Apparently due to the need for cheap domain names, spammers are running their outbound mail configured with cheap TLDs. I suppose they are doing this so that they can have an actual domain name that resolves properly because it's too easy to block an invalid domain name?
Whatever the reason, if you run your own inbound MTA, a lot of spam can be blocked by simply setting it to discard any mail from these sleazy TLDs, before even reaching the point of doing blackhole list lookup. The worst ones these days are
So I guess some good did come out of ICANN getting greedy with selling all those new TLDs after all.
All of the computers with "standard" disk controller chips used the index hole. (And some CP/M machines were hard sectored, which definitely requires it. That one time I tried to format a 5 1/4" floppy that I didn't realize was hard-sectored was certainly interesting.) I know the TRS-80 used the index hole (I usually made a rough index hole with an X-acto knife), and Atari used it too (I've seen it in the XF551 code).
The Apple II didn't use the index because Woz found out that he didn't need it (even copy protection just used the relative position timing between tracks), and I don't think Commodore used it either.
They have definitely been pushing DirecTV hard over the past year or so since buying them: a DirecTV flyer in almost every weekly stack of junk mail, plus almost monthly direct mail to existing U-Verse customers, even those with their IPTV service.
I think the main reason to abandon the IPTV has to be that they've finally realized that the last mile bandwidth on crap copper is just too precious to use more than 50% of it to stream TV (and FWIW, they charge $10/mo extra for the privilege of receiving HD, probably to discourage the higher usage), so now that they own DirectTV they'd rather shill that than actually install the fiber that they've been putting off for decades. That's going to bite them in the ass eventually. When they installed U-Verse at my mom's house, the tech had to try a second and a third copper pair to get one that would even work.
Sure, it's technically cool to push video over VDSL2, but it's simply more economical to push one-way content from a satellite. Coax works so well because it's a wideband system, and it's even possible to put a one-way wideband signal on fiber separate along with data, but DSL has a much lower bandwidth limit over a pair of aging copper wires.
Meanwhile, I'm moving from one Google Fiber city where it wouldn't have reached me for years anyhow (far NW Austin), to another (San Antonio) where it also probably won't reach me for years.
I want and need a 3.5mm jack.
Here you go. Eight bucks and they often put it on sale for five.
I wouldn't exactly call the mini headphone jack studio-quality to begin with. You can get USB sound dongles from $10 for a cheap dongle with 3.5mm jacks, to $40 for a 7.1 with multiple headphone jacks, or $40 for a 2-in 4-out DJ unit with RCA plugs, and you can get pro ones with a better better quality ADC/DAC and XLR/TRS jacks for a (big) chunk of change more. Or even a full USB mixer panel.
If you're using a laptop, you probably want a docked set-up for studio work anyhow, and USB means less plugs to connect. On my Late-2011-17", I rarely use headphones just for playing music (this ain't no iPod that you stick in your pocket), but I do have a USB unit (with proper RCA jacks) wired to my home theater audio stuff when I want to hear music on real speakers, and I get amplifier headroom for the bad source levels often found with streaming.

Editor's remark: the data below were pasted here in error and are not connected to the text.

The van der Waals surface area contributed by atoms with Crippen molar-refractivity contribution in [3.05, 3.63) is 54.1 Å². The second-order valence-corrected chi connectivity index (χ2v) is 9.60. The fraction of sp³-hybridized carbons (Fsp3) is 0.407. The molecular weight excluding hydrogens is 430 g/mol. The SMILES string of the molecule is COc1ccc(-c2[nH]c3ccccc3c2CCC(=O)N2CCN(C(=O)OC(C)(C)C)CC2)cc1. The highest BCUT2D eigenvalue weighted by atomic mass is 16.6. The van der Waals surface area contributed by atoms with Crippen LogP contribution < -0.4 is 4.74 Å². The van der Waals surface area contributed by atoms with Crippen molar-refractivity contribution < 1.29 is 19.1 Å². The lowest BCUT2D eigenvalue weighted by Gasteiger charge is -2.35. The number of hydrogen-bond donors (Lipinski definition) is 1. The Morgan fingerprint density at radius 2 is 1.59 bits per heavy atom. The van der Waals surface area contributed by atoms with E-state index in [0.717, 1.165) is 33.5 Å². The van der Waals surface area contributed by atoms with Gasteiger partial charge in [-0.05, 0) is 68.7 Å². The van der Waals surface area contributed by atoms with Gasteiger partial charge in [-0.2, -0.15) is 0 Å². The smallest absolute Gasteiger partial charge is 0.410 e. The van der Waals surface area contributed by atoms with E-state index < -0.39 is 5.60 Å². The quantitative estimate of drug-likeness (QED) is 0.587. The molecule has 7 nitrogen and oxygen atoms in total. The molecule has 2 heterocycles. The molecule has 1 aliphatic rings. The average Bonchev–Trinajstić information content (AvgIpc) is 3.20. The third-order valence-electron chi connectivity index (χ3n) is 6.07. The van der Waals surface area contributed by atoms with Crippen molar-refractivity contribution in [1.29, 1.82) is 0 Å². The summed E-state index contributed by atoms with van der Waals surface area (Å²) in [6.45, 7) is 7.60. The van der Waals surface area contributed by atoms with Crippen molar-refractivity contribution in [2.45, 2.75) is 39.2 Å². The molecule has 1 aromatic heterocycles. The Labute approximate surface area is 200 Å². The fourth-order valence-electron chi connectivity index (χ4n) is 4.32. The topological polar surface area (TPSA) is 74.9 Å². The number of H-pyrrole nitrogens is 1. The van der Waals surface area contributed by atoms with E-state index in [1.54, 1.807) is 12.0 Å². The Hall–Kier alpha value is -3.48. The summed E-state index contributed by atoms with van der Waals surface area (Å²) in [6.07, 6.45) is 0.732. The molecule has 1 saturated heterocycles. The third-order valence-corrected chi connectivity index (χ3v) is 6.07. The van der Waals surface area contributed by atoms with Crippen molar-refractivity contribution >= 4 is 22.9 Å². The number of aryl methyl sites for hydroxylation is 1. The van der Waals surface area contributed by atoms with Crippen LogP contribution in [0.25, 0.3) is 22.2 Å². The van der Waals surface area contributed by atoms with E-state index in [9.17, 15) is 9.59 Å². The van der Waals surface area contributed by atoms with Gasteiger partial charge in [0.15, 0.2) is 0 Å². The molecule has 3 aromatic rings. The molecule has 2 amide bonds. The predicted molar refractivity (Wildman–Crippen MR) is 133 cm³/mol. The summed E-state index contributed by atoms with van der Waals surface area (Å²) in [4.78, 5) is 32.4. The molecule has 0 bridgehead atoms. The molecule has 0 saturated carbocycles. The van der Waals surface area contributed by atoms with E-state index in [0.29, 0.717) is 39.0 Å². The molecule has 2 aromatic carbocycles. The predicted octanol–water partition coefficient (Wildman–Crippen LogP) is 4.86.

On a laptop, I'd be fine with an extra USB port instead of a headphone jack. I can always plug in a cheap tiny dongle if I need headphone audio. And on a desktop, who cares? I'd probably use optical on a desktop. Looking at the panel space they take up, if they also remove the line-in, that's more than enough for another USB-A port, or maybe even enough for two USB-C ports.
A cell phone is different because there aren't a lot of generic USB ports to slap adapters on. (Cue picture of the Lightning headphone dongle that won't let you charge at the same time.) Also, the headphone jack credit card readers are quite common among nomadic retailers. Perhaps a brick dongle that plugs into Lightning with a credit card slot, headphone jack, and charging port? It could even have a smart card chip reader! Those Square things do seem kind of flimsy to me.
The reasons for pre-order were many, but to name a few:
I don't see a single one of those that you couldn't have gotten at the official time of release, if NMS was what it was expected to be. I could understand if you mentioned some pre-order bonuses (there were apparently some, as well as a limited-edition box set), but you didn't, so they apparently weren't a big motivation. You mention being a big Steam user, so it couldn't have been because you were worried about it being out of stock in stores.
I rarely play new games, but in the past I have pre-ordered when I got something cool for it right away... something cooler than an in-game thingy upgrade. Or if I could play a pre-release version right away, like when I bought Minecraft back in the alpha days. Actually, being able to play a pre-release game right away is a big reason for me to buy in. That means other people have been playing it, and big problems like NMS has would Get Noticed.
Not that waiting for release day would have helped this time. People didn't realize the enormity of all the problems with NMS until a few days after release. I won't fault anyone from wanting to play on day one instead of waiting a few days for someone else to be a guinea pig. But I've got to draw the line at pre-ordering something you're going to play on Steam (no worries about stores running out) when you don't get some good swag from doing so. Or at least a 15% discount.
We cannot command nature except by obeying her. -- Sir Francis Bacon